Current day. I go for an annual Doppler every year to check the status of my stents and veins. I have a tremendous amount of scar tissue, tissue that no one can see except for the dr and me when I look at the screen. Apparently I take good pictures, on the inside, too bad that won't get me the cover of Elle. On this day I have a new tech, as I usually do because it's a big facility and the chances of having the same person are slim. My case is unusual, I'm in my early 30s and have stents in my illiac vein. They don't see it often so the test takes up to 2 hours.
Every second of this test I'm in a cold sweat and trying to make jokes to get the tech to communicate with me. He says that it's amazing that I have no valve left in my knee, "I know," I say, "but there are worse fates." He says I have a good attitude. Only because he doesn't know what is going on inside my head. The entire time I'm just waiting for him to say, "Yep, there it is..." but he doesn't say that. My test is done, he checks with the radiologist to make sure that what he is seeing is scar tissue and not a new clot. I wait to get dressed, hugging my knees to my chest, sweating, but with a smile on my face. He comes back in and says I'm good to go and closes the door so I can get dressed. I wipe off the substance that they use for ultrasounds with a towel and with shaking hands I get dressed and leave the facility, smiling.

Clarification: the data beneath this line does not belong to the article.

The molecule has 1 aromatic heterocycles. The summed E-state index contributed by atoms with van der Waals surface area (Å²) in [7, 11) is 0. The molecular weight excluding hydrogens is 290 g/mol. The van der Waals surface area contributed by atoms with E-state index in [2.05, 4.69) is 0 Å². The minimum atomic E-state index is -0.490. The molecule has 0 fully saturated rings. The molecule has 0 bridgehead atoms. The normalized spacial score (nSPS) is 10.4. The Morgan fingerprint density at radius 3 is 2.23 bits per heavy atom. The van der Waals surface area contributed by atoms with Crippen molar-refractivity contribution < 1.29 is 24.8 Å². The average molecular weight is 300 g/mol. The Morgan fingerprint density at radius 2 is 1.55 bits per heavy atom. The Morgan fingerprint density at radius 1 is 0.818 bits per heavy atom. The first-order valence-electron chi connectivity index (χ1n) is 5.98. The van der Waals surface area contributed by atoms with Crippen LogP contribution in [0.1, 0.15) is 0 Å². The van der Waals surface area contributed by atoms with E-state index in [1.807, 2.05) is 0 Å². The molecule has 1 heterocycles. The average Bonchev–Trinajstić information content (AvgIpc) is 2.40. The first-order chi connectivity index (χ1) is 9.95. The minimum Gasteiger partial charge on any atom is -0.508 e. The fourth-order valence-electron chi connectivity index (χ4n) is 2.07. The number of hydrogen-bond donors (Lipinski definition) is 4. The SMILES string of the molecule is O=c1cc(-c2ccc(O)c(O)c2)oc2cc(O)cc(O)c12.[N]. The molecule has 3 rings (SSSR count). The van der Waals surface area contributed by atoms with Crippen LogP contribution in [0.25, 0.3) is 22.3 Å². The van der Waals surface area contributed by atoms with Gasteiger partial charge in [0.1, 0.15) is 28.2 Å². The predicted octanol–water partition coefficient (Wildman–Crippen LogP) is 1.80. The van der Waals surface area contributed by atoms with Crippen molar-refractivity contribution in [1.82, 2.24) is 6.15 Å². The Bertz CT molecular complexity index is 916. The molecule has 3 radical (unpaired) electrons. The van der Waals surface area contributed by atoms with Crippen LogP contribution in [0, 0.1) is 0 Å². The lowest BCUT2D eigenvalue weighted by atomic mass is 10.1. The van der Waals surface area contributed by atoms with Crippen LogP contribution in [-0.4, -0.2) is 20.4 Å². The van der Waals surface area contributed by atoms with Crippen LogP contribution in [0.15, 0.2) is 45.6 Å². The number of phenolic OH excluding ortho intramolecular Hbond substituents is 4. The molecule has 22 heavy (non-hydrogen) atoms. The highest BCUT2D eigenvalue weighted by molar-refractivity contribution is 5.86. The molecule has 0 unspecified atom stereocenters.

Once I arrive home I sit on the couch. I'm by myself, Trainer has clients, and it's for the best. I cry. I'm exhausted. I faced my irrational fear again, as I'll do next year, and the year after that. I know that one time in the future my stents will close, that's a medical fact. Until that happens I'll smile on the outside and pretend that I'm okay, I'm fine.